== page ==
MUST SEE: Make 16,000 Projects With Step By Step Plans
Ted's Woodworking Plans contains complete instructions from start to finish, leaving absolutely no guesswork. Here is what you get:
- Step-By-Step Instructions
- Cutting & Materials List
- Detailed Schematics
- Views From All Angles
- Suitable For Beginners & Professionals
Read More: The Math Behind Woodworking
- How Many Cubic Feet in a Cord of Wood?
- How Many Face Cords in a Cord of Wood?
- How Many Pieces of Wood in a Cord?
- How Many Ricks in a Cord of Wood?
- How Many Square Feet in a Cord of Wood?
- How Much Does Wood Weigh?
- How Much is a Cord Of Wood?
- How Much is a Face Cord of Wood?
- How Much is a Quart of Wood?
- How Much is a Rick of Wood?
- How Much is Half a Cord of Wood?
- How Much Space is Needed for a Woodworking Shop?
- What are the Dimensions of a Cord of Wood?
- What Size is a Rick of Wood?
Wood extractives can affect the density of wood
Extractives or wood extracts are molecules that are extracted from wood with the use of solvents or other methods. The most common extractives are waxes, resin acids, fatty acids, and terpenes. These are phenolic, alicyclic or aliphatic compounds. The presence of these compounds affects the density of wood.
For example, higher amounts of extractives bring about the higher density of heartwood compared to other types of wood with very little extractives like sapwood. When extractives are removed, the density of wood reduces.
How is the wood density measured?
Density can be measured by measuring mass (weight) and volume. Oven-dry mass is measured by placing the chosen of wood in an oven at 103±2°C. Wood is “baked” until its weight becomes a constant. The volume of wood is determined by measuring the dimensions of wood or by using water displacement or the Archimedes principle.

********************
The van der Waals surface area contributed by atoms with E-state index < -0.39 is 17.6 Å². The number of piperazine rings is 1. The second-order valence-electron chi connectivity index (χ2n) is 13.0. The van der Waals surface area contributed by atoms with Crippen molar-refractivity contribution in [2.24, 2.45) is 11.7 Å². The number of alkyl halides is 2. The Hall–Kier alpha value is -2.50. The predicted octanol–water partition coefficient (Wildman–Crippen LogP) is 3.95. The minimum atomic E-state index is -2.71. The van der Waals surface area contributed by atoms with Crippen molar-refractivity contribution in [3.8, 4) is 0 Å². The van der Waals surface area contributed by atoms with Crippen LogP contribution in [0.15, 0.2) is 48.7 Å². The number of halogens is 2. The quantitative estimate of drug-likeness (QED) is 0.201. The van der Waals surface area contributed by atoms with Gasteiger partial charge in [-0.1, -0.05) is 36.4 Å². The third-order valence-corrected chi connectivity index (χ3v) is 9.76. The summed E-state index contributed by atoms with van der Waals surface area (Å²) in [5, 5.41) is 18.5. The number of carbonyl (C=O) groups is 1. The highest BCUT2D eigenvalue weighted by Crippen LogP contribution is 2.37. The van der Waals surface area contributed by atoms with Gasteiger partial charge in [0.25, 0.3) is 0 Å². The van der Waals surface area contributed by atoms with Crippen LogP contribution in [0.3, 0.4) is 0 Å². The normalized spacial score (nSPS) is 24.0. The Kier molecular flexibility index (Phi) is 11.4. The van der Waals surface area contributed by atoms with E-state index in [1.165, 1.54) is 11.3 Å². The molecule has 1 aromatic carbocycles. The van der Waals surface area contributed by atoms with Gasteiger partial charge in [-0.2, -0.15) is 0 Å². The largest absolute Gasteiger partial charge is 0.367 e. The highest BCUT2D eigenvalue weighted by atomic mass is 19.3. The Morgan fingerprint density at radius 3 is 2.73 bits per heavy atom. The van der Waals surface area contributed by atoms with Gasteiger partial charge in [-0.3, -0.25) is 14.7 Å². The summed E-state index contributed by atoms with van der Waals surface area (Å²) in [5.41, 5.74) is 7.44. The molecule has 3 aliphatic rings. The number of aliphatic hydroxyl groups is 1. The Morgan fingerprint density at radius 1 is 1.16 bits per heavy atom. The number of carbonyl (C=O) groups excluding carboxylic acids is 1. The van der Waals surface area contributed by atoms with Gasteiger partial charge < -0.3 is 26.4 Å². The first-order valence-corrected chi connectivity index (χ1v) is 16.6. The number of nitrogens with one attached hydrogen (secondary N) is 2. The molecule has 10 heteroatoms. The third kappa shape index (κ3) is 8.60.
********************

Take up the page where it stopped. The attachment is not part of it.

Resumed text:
You can find out wood density by measuring the mass and volume. Using the Imperial system of measurements used in the United States, density is measured in units of pounds per cubic feet. Because weight and mass are related by gravity, this specific weight measurement is considered a measure of density.
So to measure density, weigh your piece of wood in units of pounds. You can use a block or a cylindrical piece of wood such as a section of the trunk. Use a weighing scale which can be an analog or a digital scale. Measure the length, width, and height of a block of wood. This is measured in feet.
Multiply the length by width by height for rectangular pieces. Calculate the volume of a cylinder by dividing the diameter by two to calculate the radius. Square the radius and multiply the result by the value of pi or 3.14 and then multiply the answer by the length. Divide the weight by the volume to get the specific weight or Imperial density.
The density of wood is an important factor in determining the strength and the versatility of wood. Basically, the denser the wood, the stronger it is. Strong wood is ideal for building projects that need to be durable and can stand the test of time.